The change in the retail sector started a good few years ago. The man behind the counter. “Are you being served”? Spiller and Webber became part of that change when they closed shortly after their centenary in 1990.
“A Proud Tradition of Service” stated the 100th Birthday special in the County Gazette of April 6th, 1990. Their first advertisement in the Gazette came in April 1890 as Ironmongers and Oil, Colour and Glass Merchants. Kitchen Ranges Fixed and Baths Fitted. The company founders were George Spiller and Charles Webber.
The business at 7 Bridge St prospered and in 1912 became a limited company. The original two-story premises were enlarged in 1937. To keep the business going much of the work was done at night and it took nearly a year to complete. The building work was undertaken by Moggridge and Sons. The fourth-floor containing offices was added in 1956. Work continued in the 1960s as a car park was provided and the ground floor sales area expanded. Stodgels carried out extensive interior work in 1980 to comply with new fire regulations. Two new staircases were built and all four floors restructured. This work took six months and cost £63,000.
1985 saw a change of ownership at Spiller and Webber as the company was bought by the Stansell Group another family firm that sought to maintain the same personal approach to customers and staff. This enabled substantial investment in the warehouse arrangements with new plumbing and building counters. The stock level had risen to over 30,000 items so a new ICL computer system was installed. It took six months to bring the system to full working order.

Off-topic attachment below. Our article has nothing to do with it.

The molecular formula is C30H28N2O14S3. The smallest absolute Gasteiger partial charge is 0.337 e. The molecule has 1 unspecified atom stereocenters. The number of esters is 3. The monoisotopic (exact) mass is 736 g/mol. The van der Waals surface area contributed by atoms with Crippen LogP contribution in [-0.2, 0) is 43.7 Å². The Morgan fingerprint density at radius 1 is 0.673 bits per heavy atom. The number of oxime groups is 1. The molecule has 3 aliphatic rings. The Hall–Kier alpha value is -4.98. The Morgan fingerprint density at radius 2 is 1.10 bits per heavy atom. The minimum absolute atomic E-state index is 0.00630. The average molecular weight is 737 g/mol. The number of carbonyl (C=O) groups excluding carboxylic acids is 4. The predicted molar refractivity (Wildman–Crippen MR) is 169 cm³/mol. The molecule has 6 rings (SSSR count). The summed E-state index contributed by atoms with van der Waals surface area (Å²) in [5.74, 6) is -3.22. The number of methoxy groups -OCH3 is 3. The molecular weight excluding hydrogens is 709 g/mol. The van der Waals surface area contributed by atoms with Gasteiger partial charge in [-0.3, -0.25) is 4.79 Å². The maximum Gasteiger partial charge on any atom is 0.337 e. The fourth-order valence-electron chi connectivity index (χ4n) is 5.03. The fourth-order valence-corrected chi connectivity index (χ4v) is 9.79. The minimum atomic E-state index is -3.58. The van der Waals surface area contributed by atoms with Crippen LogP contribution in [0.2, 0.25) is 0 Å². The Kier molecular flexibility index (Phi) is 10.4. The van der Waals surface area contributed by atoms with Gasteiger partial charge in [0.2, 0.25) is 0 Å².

In 1987 George Spiller’s Penny Farthing bicycle was restored and adopted as the company logo. You can see it in the accompanying image. The same year saw a redesign of the ground floor and a year later a new Twyfords Bathroom Centre was completed on the first floor. Later in the 1980s, the kitchen display area was modernised and the fireplace showroom refurbished to exhibit some 20 fireplaces and hearth accessories.1990 then saw the companies 100th anniversary. Sadly it was not to last. Fashion and times have changed. In 1937 Spiller and Webber advertised a wonderful new concept in design. The coloured toilet basin. Previously all sanitary fittings were white. Now they have reverted back to white again but the “are you being served”? concept is unlikely ever to return.
Some of the staff in later years at Spiller and Webber included John Croker, Jim Westcott, George Glover, Cyril Alexander, Muriel Lewis, Arthur North, Jack and Sid Salter, Harold Winter, Harry Cook, George Kimmins, Jim Crews, Bill Newton, Stan Durman, Walter King, Ron Bone, Arthur Pinn, Edward Ricketts, and Alan Tremethick whom I knew well.
The fine building still remains and is occupied by The Coal Orchard on another road into the ever-changing retail sector of our towns.
By Nick Chipchase